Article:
Novak (novak) wrote,
Novak
novak

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Theological Notebook--Patrick in Passing

Slave. Penitent. Mystic. Monk. Missionary. Peacemaker. Bishop. Theological Innovator. Cross-Cultural Genius, on a level not to be seen until the early Jesuits, and then again not until the 20th century. Possessor of a vivid annual celebration in his name, and yet a man for whom any decent artistic representation is almost non-existent, at least on the Internet. (This was about as good as I could do in finding something that didn't feature a shamrock.)

While my time in Ireland has actually left me with a greater personal devotion to Colum Cille/Columba, I'm still nevertheless more than mightily impressed with what Patrick accomplished, even sifting out the later legendary material as best as we can. If you ever get a chance, read his Confession. Hell, look it up now online! Granted, it's difficult. The English looks messy. The Latin is worse! And he assumes too much for our understanding, certainly never foreseeing people trying to puzzle out his references more than a millennium-and-a-half later, but still it is a powerful testament to a man of unusual spiritual vision. Before him, Ireland had resisted Christianity almost uniformly. Within 25 years of his life, the entire island is more-or-less Christian, with the Druids converting in droves as Patrick makes the graceful move of converting their culture as well as their persons, seeing that Christianity was in fact the perfect answer to the questions posed by druidism. (Much to the chagrin of the would-be druids of current neo-paganism.) Like Francis of Assisi, we've sentimentalized Patrick in order to tame him, to avoid the real challenges posed to us by consideration of such persons as the saints. But damn if the reality isn't astonishing.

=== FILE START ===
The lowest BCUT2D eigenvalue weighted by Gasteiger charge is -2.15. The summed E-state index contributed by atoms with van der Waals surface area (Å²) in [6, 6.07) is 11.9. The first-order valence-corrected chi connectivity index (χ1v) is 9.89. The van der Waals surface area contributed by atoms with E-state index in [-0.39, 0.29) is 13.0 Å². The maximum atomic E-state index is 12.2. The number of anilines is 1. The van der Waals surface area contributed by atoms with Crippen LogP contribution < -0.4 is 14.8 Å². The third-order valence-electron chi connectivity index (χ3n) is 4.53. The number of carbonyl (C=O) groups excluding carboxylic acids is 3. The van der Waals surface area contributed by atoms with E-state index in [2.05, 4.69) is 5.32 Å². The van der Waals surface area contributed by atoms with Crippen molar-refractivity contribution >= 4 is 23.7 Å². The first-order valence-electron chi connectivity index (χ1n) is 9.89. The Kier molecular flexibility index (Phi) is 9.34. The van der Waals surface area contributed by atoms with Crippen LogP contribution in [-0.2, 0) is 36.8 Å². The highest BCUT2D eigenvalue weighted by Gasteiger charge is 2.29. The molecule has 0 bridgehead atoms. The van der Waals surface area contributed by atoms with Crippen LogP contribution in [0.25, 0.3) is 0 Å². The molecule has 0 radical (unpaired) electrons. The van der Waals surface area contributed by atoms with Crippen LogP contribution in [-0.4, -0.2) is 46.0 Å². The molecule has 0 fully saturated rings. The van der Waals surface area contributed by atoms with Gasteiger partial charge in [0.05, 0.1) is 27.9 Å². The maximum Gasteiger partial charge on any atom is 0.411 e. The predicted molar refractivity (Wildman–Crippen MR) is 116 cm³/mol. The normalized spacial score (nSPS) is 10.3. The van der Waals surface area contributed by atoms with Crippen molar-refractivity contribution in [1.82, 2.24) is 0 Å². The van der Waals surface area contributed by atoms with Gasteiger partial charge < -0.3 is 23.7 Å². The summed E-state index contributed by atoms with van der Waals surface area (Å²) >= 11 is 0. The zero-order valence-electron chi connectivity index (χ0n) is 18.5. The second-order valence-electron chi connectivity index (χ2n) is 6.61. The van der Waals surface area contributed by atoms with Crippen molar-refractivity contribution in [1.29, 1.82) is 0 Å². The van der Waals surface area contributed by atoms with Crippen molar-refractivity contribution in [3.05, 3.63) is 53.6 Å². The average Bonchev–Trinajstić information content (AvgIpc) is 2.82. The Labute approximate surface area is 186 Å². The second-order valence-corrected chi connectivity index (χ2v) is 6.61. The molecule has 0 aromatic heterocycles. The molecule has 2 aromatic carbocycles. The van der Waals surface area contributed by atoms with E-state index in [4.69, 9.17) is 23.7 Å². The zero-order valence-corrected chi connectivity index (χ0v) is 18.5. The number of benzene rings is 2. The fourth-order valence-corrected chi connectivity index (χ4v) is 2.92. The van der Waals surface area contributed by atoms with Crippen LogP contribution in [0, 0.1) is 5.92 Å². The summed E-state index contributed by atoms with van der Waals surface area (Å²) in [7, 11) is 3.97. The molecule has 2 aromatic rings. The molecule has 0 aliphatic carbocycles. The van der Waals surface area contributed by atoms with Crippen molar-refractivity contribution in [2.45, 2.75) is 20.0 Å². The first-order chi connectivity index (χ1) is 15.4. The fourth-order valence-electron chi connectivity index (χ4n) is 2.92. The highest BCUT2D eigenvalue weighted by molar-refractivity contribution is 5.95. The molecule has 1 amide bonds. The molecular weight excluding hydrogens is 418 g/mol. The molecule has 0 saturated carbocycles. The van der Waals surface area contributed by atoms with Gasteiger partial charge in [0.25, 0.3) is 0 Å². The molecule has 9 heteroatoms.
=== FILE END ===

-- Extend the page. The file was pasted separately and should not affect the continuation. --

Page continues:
Happy St. Patrick's Day to you.
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